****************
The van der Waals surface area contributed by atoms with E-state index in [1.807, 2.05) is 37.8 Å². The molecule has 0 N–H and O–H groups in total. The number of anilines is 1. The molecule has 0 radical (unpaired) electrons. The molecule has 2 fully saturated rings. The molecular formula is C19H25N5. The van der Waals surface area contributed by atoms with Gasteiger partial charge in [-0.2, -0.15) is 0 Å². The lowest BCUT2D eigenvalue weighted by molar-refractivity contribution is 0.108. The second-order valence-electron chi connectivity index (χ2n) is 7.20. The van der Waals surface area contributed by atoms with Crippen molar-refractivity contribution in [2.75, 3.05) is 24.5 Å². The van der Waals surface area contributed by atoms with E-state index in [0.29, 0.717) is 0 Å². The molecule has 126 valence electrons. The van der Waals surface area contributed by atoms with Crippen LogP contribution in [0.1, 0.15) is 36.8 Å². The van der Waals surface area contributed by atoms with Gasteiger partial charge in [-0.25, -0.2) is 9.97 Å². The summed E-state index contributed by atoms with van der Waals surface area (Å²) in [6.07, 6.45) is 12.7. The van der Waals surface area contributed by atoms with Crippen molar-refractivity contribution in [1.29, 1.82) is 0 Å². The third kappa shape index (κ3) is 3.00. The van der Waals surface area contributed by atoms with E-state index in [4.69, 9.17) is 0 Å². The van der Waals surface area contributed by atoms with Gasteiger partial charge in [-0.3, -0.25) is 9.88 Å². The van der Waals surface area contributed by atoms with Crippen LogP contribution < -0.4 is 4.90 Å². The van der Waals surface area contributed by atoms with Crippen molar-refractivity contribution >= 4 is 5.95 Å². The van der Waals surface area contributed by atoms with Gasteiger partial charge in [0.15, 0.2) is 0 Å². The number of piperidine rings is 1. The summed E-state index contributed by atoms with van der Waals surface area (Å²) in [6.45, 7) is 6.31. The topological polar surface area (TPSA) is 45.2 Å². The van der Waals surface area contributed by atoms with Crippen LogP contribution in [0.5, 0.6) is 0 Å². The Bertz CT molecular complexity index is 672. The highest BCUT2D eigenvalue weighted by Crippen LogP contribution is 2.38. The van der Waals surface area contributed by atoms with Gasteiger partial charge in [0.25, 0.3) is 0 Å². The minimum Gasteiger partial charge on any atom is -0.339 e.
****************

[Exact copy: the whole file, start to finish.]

The van der Waals surface area contributed by atoms with E-state index in [1.807, 2.05) is 37.8 Å². The molecule has 0 N–H and O–H groups in total. The number of anilines is 1. The molecule has 0 radical (unpaired) electrons. The molecule has 2 fully saturated rings. The molecular formula is C19H25N5. The van der Waals surface area contributed by atoms with Gasteiger partial charge in [-0.2, -0.15) is 0 Å². The lowest BCUT2D eigenvalue weighted by molar-refractivity contribution is 0.108. The second-order valence-electron chi connectivity index (χ2n) is 7.20. The van der Waals surface area contributed by atoms with Crippen molar-refractivity contribution in [2.75, 3.05) is 24.5 Å². The van der Waals surface area contributed by atoms with E-state index in [0.29, 0.717) is 0 Å². The molecule has 126 valence electrons. The van der Waals surface area contributed by atoms with Crippen LogP contribution in [0.1, 0.15) is 36.8 Å². The van der Waals surface area contributed by atoms with Gasteiger partial charge in [-0.25, -0.2) is 9.97 Å². The summed E-state index contributed by atoms with van der Waals surface area (Å²) in [6.07, 6.45) is 12.7. The van der Waals surface area contributed by atoms with Crippen molar-refractivity contribution in [1.29, 1.82) is 0 Å². The third kappa shape index (κ3) is 3.00. The van der Waals surface area contributed by atoms with E-state index in [4.69, 9.17) is 0 Å². The van der Waals surface area contributed by atoms with Gasteiger partial charge in [-0.3, -0.25) is 9.88 Å². The van der Waals surface area contributed by atoms with Crippen LogP contribution < -0.4 is 4.90 Å². The van der Waals surface area contributed by atoms with Crippen molar-refractivity contribution >= 4 is 5.95 Å². The van der Waals surface area contributed by atoms with Gasteiger partial charge in [0.15, 0.2) is 0 Å². The number of piperidine rings is 1. The summed E-state index contributed by atoms with van der Waals surface area (Å²) in [6.45, 7) is 6.31. The topological polar surface area (TPSA) is 45.2 Å². The van der Waals surface area contributed by atoms with Crippen LogP contribution in [0.5, 0.6) is 0 Å². The Bertz CT molecular complexity index is 672. The highest BCUT2D eigenvalue weighted by Crippen LogP contribution is 2.38. The van der Waals surface area contributed by atoms with Gasteiger partial charge in [0.25, 0.3) is 0 Å². The minimum Gasteiger partial charge on any atom is -0.339 e.